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Re: ISSUE-89: Does DNT mean at a high level: (a) no customization, users are seen for the first time, every time. (b) DNT is about data moving between sites.

From: Roy T. Fielding <fielding@gbiv.com>
Date: Fri, 7 Oct 2011 22:08:26 -0700
Cc: Tracking Protection Working Group WG <public-tracking@w3.org>
Message-Id: <FB17C6B2-D357-45AD-92C8-060B1D660180@gbiv.com>
To: Bjoern Hoehrmann <derhoermi@gmx.net>
On Oct 7, 2011, at 5:36 PM, Bjoern Hoehrmann wrote:

> * Roy T. Fielding wrote:
>> A user already has an option for anonymous browsing by enabling one of the
>> various private browsing modes.
> The "private browsing" modes are supposed to let you browse without
> affecting your "normal" browsing profile; for instance, the sites you
> visit would not show up in the list of recently visited sites in your
> normal profile; but the browsing mode does not affect your user agent
> string or IP address or any number of other identifying features. The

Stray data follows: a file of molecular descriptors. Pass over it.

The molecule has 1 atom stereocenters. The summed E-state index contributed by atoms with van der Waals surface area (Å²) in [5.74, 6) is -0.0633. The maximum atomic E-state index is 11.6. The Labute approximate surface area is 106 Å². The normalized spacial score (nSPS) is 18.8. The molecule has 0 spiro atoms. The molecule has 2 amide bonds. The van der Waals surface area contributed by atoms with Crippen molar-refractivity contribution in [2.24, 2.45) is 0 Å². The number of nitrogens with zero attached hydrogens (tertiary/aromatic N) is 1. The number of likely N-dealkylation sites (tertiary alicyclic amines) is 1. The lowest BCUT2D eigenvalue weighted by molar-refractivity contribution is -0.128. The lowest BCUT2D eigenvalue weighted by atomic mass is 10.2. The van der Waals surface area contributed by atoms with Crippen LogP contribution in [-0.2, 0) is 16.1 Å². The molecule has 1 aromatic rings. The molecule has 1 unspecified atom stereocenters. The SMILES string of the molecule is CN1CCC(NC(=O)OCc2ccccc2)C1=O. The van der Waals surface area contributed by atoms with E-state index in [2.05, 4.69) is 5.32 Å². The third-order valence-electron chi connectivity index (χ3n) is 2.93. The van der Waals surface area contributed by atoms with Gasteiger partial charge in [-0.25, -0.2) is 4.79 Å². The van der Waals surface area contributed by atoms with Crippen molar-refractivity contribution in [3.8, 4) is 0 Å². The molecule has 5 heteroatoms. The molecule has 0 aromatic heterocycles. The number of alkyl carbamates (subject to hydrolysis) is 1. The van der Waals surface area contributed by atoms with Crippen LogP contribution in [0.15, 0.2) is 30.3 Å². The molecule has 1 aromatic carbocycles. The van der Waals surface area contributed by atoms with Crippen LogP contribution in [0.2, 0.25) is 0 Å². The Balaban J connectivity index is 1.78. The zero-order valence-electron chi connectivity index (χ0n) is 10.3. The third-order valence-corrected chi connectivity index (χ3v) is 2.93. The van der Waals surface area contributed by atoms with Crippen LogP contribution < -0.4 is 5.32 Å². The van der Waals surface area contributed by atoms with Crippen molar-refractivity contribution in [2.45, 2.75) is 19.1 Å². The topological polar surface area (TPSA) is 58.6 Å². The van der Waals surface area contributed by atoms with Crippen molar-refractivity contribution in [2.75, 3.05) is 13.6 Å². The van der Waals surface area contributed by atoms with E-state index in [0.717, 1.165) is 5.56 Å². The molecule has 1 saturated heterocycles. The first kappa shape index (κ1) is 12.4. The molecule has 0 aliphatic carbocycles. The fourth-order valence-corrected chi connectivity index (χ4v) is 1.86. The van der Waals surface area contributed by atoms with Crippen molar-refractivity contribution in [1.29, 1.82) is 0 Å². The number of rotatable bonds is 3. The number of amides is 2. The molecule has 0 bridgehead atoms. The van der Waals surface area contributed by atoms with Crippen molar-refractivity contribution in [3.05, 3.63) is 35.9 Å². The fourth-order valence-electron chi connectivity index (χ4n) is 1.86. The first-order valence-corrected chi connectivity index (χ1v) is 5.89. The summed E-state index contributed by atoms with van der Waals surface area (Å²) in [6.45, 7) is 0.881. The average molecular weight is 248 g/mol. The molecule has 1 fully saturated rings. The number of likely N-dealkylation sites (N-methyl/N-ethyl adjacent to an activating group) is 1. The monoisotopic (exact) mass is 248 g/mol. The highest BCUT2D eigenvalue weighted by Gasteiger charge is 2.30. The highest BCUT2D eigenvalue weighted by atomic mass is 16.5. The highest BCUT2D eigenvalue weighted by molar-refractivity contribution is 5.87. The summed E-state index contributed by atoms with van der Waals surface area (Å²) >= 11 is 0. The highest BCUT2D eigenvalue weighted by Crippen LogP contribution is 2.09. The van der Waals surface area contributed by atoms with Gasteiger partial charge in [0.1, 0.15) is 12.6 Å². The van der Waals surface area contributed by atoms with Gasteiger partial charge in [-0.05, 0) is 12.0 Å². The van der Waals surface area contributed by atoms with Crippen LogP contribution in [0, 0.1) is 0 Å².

> mode cannot and is not meant to provide anything resembling any form
> of anonymity to the outside world, beyond that your regular cookies
> are not submitted, broadly speaking. Browsing would be more "private"
> if instead you used a different browser where you clear private data
> when you start browsing, and you would have to use TOR or some other
> proxying solution in addition to approach any form of anonymity.

Yes, which is exactly the same effect as telling first party sites
that they should collect as little data about the user as possible
and not store anything after the session.  My point is that there is
no need for such requirements (whether they are stated as a SHOULD
or a MUST) on the DNT expression.  They are orthogonal concerns that
can both be configured if the user so desires.

Received on Saturday, 8 October 2011 05:09:15 UTC

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